Omnichannel Commerce

Offline & Online Mantra: One’s gain is the other’s gain too!

The retail universe is expanding and shrinking at the same time. Expanding thanks to a plethora of brands offering a range of lifestyle products catering to every age group. And shrinking because the divide between online and offline marketing channels is – well –distinctly a blur today. With digital and social channels having become an integral part of the traditional marketing mix...


Ajay Modani

4 Min Read

April 02, 2014

The retail universe is expanding and shrinking at the same time. Expanding thanks to a plethora of brands offering a range of lifestyle products catering to every age group. And shrinking because the divide between online and offline marketing channels is – well –distinctly a blur today. With digital and social channels having become an integral part of the traditional marketing mix, brands are going all out in all directions to drive more customer engagement through meaningful conversations; effect more conversions; and grab a larger part of the market share. Does this mean online marketing success has eaten into in store engagement and sales? The answer is a resounding NO.


Social and digital underpin the physical

Marketers today are realising the importance of integrating their online and offline marketing strategies with both complementing one another when it comes to customer engagement. Social media is a big enabler here. Brands are deploying advanced tools to monitor conversations on social media to acquire a deeper understanding of customer needs, preferences, and purchase behavior. This understanding eventually fuels strategic in-store decisions pertaining to sales and marketing. A study by Kissmetrics reveals that a whopping 61% businesses use social media to identify and attract new customers. Adoption of social media by small businesses has doubled from 12% to 24% in the last year. Two success stories of brands leveraging social media to propel their in-store sales are The Crème Brûlée Cart and Joie De Vivre Hotels. Crème Brûlée Cart took to Twitter to inform customers about their next destination and this strategy helped their offline business acquire 12000 followers. Joie De Vivre Hotels utilized a combination of Twitter and Facebook to offer customers discounted room rates, leading to over 1000 bookings in less than a year. Then again, customers have become smarter than before and almost all purchase decisions are preceded by an in-depth online research on brands and products. Over 83% shoppers look for products online before checking them out in a physical store and by having a great presence online, brands can gain more visibility and hence drive more traffic in-store. A classic example of a brand that perfectly fused its offline and digital imprint is fashion retailer Burberry. In December 2012, the brand unveiled its biggest flagship store in Michigan Avenue that was a head-turner because of its classic storefront that was strikingly digital – iPads to entertain kids; live fashion shows streamed on video screens; and the ever famous ‘Burberry Bespoke’ – a digital enterprise that allows customers to customize Burberry trench coats from over 12 million designs to suit their personal preferences. As a result, Burberry’s annual revenues for 2012-13 hit a record high of £2bn and Q1 retail sales for 2013 rose 18%.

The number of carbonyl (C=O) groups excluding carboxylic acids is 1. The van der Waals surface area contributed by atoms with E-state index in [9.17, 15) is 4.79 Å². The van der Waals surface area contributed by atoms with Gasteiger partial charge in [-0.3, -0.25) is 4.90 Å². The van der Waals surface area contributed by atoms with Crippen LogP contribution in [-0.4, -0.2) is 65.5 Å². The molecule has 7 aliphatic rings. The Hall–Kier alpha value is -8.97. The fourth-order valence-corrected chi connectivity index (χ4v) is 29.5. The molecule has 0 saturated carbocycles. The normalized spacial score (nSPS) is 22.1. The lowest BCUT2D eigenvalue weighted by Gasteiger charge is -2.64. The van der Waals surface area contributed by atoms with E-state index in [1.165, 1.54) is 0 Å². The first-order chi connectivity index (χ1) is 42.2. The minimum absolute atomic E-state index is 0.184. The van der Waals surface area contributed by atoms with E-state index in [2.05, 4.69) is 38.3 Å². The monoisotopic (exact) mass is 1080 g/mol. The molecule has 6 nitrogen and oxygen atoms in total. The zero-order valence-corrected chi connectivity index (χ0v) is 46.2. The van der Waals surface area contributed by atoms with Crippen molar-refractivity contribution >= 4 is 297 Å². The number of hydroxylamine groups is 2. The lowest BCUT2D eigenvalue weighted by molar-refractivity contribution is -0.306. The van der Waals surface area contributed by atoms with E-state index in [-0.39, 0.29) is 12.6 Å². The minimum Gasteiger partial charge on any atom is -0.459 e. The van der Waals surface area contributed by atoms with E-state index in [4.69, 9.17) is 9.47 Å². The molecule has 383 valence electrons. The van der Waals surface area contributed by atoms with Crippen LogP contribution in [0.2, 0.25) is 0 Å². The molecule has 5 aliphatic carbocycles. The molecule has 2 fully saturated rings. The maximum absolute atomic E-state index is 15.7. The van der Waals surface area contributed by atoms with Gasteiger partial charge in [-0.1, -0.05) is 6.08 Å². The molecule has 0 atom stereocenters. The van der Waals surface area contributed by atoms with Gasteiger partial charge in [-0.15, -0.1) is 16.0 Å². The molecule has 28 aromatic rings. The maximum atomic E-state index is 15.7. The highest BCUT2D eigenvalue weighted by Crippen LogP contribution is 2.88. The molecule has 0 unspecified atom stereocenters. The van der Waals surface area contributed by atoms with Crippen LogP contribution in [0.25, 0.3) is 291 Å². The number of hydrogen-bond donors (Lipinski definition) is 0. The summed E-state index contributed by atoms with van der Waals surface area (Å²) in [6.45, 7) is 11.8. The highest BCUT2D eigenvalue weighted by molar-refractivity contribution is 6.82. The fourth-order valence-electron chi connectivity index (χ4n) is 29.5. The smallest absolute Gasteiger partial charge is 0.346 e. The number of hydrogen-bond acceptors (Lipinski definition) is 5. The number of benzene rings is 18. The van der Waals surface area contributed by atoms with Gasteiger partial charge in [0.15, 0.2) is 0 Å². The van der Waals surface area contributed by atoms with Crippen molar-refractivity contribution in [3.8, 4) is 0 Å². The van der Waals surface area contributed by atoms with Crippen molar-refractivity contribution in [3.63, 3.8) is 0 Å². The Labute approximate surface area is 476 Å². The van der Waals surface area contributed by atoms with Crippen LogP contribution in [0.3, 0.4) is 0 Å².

Geo-location services: the storefront’s green traffic signal

Brands are increasingly using technology to drive more footfalls in their brick-and-mortar stores. By listing their locations on online location based services like Google Places and Bing Maps, businesses are further narrowing the distance between their physical storefronts and the end customer. Given that 20% of Google searches are location specific, it is no wonder that there are over 4 million business listings on Google Places.


Online advertising to boost offline sales